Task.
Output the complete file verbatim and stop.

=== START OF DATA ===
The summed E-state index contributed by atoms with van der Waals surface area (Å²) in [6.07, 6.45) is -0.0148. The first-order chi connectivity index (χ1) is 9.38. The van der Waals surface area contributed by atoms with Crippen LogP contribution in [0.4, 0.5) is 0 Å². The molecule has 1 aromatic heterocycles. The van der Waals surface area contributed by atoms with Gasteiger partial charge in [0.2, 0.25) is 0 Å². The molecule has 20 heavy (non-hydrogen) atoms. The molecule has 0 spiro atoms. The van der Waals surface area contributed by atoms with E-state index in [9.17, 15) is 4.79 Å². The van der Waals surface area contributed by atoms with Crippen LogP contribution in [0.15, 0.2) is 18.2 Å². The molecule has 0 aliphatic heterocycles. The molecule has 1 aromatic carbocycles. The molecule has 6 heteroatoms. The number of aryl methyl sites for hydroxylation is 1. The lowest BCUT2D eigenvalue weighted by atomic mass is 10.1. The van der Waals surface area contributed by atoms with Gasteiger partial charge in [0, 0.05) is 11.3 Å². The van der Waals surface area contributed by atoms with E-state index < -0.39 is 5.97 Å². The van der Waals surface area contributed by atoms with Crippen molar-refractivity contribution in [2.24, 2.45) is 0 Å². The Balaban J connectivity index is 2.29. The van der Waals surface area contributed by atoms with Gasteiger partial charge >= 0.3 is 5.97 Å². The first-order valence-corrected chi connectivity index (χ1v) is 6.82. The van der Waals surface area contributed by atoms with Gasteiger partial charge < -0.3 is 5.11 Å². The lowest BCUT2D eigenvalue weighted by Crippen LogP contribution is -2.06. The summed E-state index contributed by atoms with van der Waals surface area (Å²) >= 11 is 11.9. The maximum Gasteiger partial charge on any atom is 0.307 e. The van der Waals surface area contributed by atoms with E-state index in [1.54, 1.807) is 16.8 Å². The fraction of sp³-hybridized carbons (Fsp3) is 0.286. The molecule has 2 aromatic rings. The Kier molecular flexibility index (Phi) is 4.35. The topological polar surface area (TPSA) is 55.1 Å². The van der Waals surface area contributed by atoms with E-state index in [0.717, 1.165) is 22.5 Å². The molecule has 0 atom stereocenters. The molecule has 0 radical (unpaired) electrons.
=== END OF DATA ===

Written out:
The summed E-state index contributed by atoms with van der Waals surface area (Å²) in [6.07, 6.45) is -0.0148. The first-order chi connectivity index (χ1) is 9.38. The van der Waals surface area contributed by atoms with Crippen LogP contribution in [0.4, 0.5) is 0 Å². The molecule has 1 aromatic heterocycles. The van der Waals surface area contributed by atoms with Gasteiger partial charge in [0.2, 0.25) is 0 Å². The molecule has 20 heavy (non-hydrogen) atoms. The molecule has 0 spiro atoms. The van der Waals surface area contributed by atoms with E-state index in [9.17, 15) is 4.79 Å². The van der Waals surface area contributed by atoms with Crippen LogP contribution in [0.15, 0.2) is 18.2 Å². The molecule has 0 aliphatic heterocycles. The molecule has 1 aromatic carbocycles. The molecule has 6 heteroatoms. The number of aryl methyl sites for hydroxylation is 1. The lowest BCUT2D eigenvalue weighted by atomic mass is 10.1. The van der Waals surface area contributed by atoms with Gasteiger partial charge in [0, 0.05) is 11.3 Å². The van der Waals surface area contributed by atoms with E-state index < -0.39 is 5.97 Å². The van der Waals surface area contributed by atoms with Crippen molar-refractivity contribution in [2.24, 2.45) is 0 Å². The Balaban J connectivity index is 2.29. The van der Waals surface area contributed by atoms with Gasteiger partial charge >= 0.3 is 5.97 Å². The first-order valence-corrected chi connectivity index (χ1v) is 6.82. The van der Waals surface area contributed by atoms with Gasteiger partial charge < -0.3 is 5.11 Å². The lowest BCUT2D eigenvalue weighted by Crippen LogP contribution is -2.06. The summed E-state index contributed by atoms with van der Waals surface area (Å²) >= 11 is 11.9. The maximum Gasteiger partial charge on any atom is 0.307 e. The van der Waals surface area contributed by atoms with E-state index in [1.54, 1.807) is 16.8 Å². The fraction of sp³-hybridized carbons (Fsp3) is 0.286. The molecule has 2 aromatic rings. The Kier molecular flexibility index (Phi) is 4.35. The topological polar surface area (TPSA) is 55.1 Å². The van der Waals surface area contributed by atoms with E-state index in [0.717, 1.165) is 22.5 Å². The molecule has 0 atom stereocenters. The molecule has 0 radical (unpaired) electrons.